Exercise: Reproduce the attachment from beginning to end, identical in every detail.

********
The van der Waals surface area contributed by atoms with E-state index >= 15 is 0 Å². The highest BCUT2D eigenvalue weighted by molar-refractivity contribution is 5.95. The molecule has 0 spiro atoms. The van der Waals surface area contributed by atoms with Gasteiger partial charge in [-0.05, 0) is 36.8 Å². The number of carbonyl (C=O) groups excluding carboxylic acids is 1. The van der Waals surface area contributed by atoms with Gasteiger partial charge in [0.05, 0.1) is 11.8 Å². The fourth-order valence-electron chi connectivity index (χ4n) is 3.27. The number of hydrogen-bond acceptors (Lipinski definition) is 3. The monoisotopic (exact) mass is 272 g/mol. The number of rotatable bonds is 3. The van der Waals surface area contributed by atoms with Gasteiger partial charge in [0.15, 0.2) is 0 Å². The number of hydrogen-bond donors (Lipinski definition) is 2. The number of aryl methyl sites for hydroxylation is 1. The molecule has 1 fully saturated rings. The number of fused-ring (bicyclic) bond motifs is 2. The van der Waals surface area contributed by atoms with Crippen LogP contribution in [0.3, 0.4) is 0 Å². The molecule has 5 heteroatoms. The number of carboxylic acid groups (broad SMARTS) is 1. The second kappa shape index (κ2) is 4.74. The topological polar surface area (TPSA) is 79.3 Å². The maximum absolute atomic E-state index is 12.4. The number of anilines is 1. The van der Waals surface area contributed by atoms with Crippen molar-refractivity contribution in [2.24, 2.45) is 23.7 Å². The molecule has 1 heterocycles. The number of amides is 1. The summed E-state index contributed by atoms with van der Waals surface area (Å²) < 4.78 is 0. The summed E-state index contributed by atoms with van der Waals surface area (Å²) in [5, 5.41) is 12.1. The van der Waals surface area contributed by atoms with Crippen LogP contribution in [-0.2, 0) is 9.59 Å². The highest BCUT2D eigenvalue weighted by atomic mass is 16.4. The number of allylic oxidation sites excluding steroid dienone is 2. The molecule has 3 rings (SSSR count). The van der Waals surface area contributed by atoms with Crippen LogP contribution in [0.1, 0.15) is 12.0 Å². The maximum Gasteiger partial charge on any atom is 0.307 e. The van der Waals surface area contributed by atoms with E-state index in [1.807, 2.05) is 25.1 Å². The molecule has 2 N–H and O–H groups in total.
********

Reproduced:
The van der Waals surface area contributed by atoms with E-state index >= 15 is 0 Å². The highest BCUT2D eigenvalue weighted by molar-refractivity contribution is 5.95. The molecule has 0 spiro atoms. The van der Waals surface area contributed by atoms with Gasteiger partial charge in [-0.05, 0) is 36.8 Å². The number of carbonyl (C=O) groups excluding carboxylic acids is 1. The van der Waals surface area contributed by atoms with Gasteiger partial charge in [0.05, 0.1) is 11.8 Å². The fourth-order valence-electron chi connectivity index (χ4n) is 3.27. The number of hydrogen-bond acceptors (Lipinski definition) is 3. The monoisotopic (exact) mass is 272 g/mol. The number of rotatable bonds is 3. The van der Waals surface area contributed by atoms with Gasteiger partial charge in [0.15, 0.2) is 0 Å². The number of hydrogen-bond donors (Lipinski definition) is 2. The number of aryl methyl sites for hydroxylation is 1. The molecule has 1 fully saturated rings. The number of fused-ring (bicyclic) bond motifs is 2. The van der Waals surface area contributed by atoms with Crippen LogP contribution in [0.3, 0.4) is 0 Å². The molecule has 5 heteroatoms. The number of carboxylic acid groups (broad SMARTS) is 1. The second kappa shape index (κ2) is 4.74. The topological polar surface area (TPSA) is 79.3 Å². The maximum absolute atomic E-state index is 12.4. The number of anilines is 1. The van der Waals surface area contributed by atoms with Crippen molar-refractivity contribution in [2.24, 2.45) is 23.7 Å². The molecule has 1 heterocycles. The number of amides is 1. The summed E-state index contributed by atoms with van der Waals surface area (Å²) < 4.78 is 0. The summed E-state index contributed by atoms with van der Waals surface area (Å²) in [5, 5.41) is 12.1. The van der Waals surface area contributed by atoms with Crippen LogP contribution in [-0.2, 0) is 9.59 Å². The highest BCUT2D eigenvalue weighted by atomic mass is 16.4. The number of allylic oxidation sites excluding steroid dienone is 2. The molecule has 3 rings (SSSR count). The van der Waals surface area contributed by atoms with Crippen LogP contribution in [0.1, 0.15) is 12.0 Å². The maximum Gasteiger partial charge on any atom is 0.307 e. The van der Waals surface area contributed by atoms with E-state index in [1.807, 2.05) is 25.1 Å². The molecule has 2 N–H and O–H groups in total.